I resolved that we needed to have a white history month. The most common argument against this was that we have eleven of them. Every other month is white history month was the parroted response.To which I replied:
Therefore, if those eleven months are indeed 'white history months' then we should call them such.
As is typical with racist arguments, you are taking the correction of an inequity and pretending it is an elevation into superiority. Black History Month makes up for the fact that there would be twelve white history months without it. We live in a white-dominated culture; by default we focus on white history. You can't pretend that white and black history are on equal footing and come to the conclusion that it is therefore unfair that black history gets its own month.And now I share it here so as to not have to actually come up with a blog post.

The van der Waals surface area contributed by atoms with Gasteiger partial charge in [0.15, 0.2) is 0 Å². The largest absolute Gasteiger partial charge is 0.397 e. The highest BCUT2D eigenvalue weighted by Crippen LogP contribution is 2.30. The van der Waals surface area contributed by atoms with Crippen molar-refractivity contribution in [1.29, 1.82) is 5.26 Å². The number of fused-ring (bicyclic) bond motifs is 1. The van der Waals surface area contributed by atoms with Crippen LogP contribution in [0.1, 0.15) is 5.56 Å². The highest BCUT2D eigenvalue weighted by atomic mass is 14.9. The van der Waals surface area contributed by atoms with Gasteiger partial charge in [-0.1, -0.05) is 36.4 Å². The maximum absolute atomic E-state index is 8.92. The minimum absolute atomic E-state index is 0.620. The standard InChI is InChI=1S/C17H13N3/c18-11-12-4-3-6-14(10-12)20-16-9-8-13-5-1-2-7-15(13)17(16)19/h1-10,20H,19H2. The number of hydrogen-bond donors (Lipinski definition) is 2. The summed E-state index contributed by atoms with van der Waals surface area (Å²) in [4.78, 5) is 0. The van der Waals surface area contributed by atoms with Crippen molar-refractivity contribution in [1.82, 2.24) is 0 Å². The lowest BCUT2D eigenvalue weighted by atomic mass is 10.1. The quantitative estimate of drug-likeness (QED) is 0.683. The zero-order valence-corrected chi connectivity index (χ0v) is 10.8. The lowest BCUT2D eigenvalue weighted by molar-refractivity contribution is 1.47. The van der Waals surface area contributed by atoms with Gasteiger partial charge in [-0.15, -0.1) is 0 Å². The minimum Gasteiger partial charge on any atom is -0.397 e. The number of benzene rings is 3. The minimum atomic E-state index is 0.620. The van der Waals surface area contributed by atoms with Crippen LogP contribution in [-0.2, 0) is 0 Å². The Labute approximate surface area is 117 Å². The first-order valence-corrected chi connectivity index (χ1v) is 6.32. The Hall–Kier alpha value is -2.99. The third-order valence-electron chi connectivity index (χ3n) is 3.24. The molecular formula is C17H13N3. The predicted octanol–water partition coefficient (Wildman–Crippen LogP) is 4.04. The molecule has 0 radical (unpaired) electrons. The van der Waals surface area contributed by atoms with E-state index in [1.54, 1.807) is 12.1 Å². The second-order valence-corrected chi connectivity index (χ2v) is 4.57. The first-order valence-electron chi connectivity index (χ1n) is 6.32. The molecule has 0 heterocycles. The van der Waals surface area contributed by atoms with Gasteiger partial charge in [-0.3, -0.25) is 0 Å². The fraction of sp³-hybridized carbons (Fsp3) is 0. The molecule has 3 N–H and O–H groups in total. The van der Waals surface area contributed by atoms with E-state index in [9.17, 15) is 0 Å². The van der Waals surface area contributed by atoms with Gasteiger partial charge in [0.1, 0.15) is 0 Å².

All arguments against Black History Month and affirmative action boil down to conflating the black and white experience as if they get fairly distributed throughout the educational and occupational system, when the reality is that they just aren't. If they were, schools would have already been teaching the things that are added during Black History Month; they aren't. If they were, college enrollment would already reflect the ethnic makeup of the applicant pool; it doesn't. If they were, employers would hire roughly proportional to the ethnic makeup of the qualified applicants; they don't. There are only two reasons these could be the case: 1.) black people are inferior, which they aren't; and 2.) black people are discriminated against, intentionally or otherwise. Black History Month and affirmative action correct these inequities, they take away the unfair privilege of white history, white education, and white employment. They are fair, just, and morally mandatory for any society which values those qualities.